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10 Things You Need to Know About Delayed Umbilical Cord Clamping

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1. The umbilical cord attaches the placenta and carries blood back and forth to the baby. It can grow to be 60 cm long. That's the length of three pencils!


2. When a baby is born, there is usually a symbolic cutting of the umbilical cord after it is clamped by the health care team. Once cut, dried and healed, the end that attached to the baby becomes the belly button.


3. Delayed cord clamping (DCC) occurs when the health care team waits at least one minute after a healthy baby is born to clamp the umbilical cord. This is completely safe for the baby. In fact, it's likely that neither the mother or newborn would notice the delay.

4. The baby is placed on the mother's chest for skin-to-skin and bonding until the umbilical cord is cut.


5. DCC allows the placenta to supply an additional 80 mL of blood to the infant in the first minute. Most infants have 75 to 80 mL of blood per kilogram of body weight - so for a 3.5 kg (7.5 lbs) baby, that is a third of it's blood supply. Wow!


6. DCC does not make your baby smarter, however the benefits of DCC include healthy brain development, a reduced risk of anemia and infection, and fewer intestinal or breathing complications.  There are no known adverse affects of DCC.

7. DCC is the general practice of most obstetricians for healthy babies at Horizon hospitals.

8. A four-person research team that included Horizon's Dr. Yu Chen and Dr. Sheri-Lee Samson were recipients of the New Brunswick Health Research Foundation's Research Team of the Month for January 2019. The team, which included Jiachen Tang and Rachel Fullarton, conducted and published research demonstrating that DCC had little impact on umbilical cord blood gas. The study was published in the Archives of Gynecology and Obstetrics in January 2019. This was a partnership between the Departments of Laboratory Medicine and Obstetrics and Gynecology at Horizon's Dr. Everett Chalmers Regional Hospital, UNB's Faculty of Science, and the Departments of Obstetrics and Gynecology and Pathology at Dalhousie University.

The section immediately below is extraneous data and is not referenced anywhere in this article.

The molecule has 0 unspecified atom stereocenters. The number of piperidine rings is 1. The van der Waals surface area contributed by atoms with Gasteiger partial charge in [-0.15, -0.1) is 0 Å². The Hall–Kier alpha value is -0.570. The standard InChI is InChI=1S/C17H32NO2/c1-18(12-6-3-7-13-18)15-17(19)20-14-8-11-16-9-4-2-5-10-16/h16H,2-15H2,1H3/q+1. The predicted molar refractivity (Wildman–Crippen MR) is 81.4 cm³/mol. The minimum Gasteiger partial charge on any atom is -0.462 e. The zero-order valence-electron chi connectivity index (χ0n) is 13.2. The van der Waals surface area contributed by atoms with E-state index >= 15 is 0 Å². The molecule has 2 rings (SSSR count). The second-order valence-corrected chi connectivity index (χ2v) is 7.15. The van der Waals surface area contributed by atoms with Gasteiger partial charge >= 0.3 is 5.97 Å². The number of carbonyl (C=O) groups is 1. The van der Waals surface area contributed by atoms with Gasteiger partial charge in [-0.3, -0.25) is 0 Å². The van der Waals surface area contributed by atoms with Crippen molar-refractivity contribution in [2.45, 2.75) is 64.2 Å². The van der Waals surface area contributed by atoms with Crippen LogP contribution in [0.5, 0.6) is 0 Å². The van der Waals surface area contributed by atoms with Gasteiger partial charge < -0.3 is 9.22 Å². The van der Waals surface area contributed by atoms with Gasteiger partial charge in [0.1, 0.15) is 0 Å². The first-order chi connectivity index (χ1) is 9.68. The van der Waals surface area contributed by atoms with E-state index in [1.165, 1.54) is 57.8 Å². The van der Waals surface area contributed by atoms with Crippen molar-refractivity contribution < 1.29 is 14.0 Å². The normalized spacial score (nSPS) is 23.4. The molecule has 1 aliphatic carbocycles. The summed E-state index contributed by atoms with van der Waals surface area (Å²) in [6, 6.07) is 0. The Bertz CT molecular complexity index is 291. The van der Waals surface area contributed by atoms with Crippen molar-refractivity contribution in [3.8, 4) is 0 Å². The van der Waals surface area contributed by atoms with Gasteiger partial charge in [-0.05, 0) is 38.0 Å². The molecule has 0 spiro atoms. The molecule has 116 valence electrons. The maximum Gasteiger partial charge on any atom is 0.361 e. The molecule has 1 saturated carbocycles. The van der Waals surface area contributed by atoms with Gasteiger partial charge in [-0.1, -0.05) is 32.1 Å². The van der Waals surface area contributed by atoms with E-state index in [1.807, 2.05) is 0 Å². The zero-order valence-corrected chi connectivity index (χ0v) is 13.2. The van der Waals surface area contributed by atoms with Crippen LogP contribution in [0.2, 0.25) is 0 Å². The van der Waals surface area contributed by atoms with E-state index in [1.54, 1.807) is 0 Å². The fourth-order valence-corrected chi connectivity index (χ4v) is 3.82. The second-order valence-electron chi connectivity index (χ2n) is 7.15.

9. Obstetricians often test umbilical cord blood gas to help assess a newborn's health status and the information is used to guide care.


10. DCC is supported by the World Health Organization, American Academy of Pediatrics, Royal College of Obstetricians and Gynecologists, and American College of Nurse-Midwives. Locally, this is supported by the New Brunswick Medical Society and is considered a best practice.




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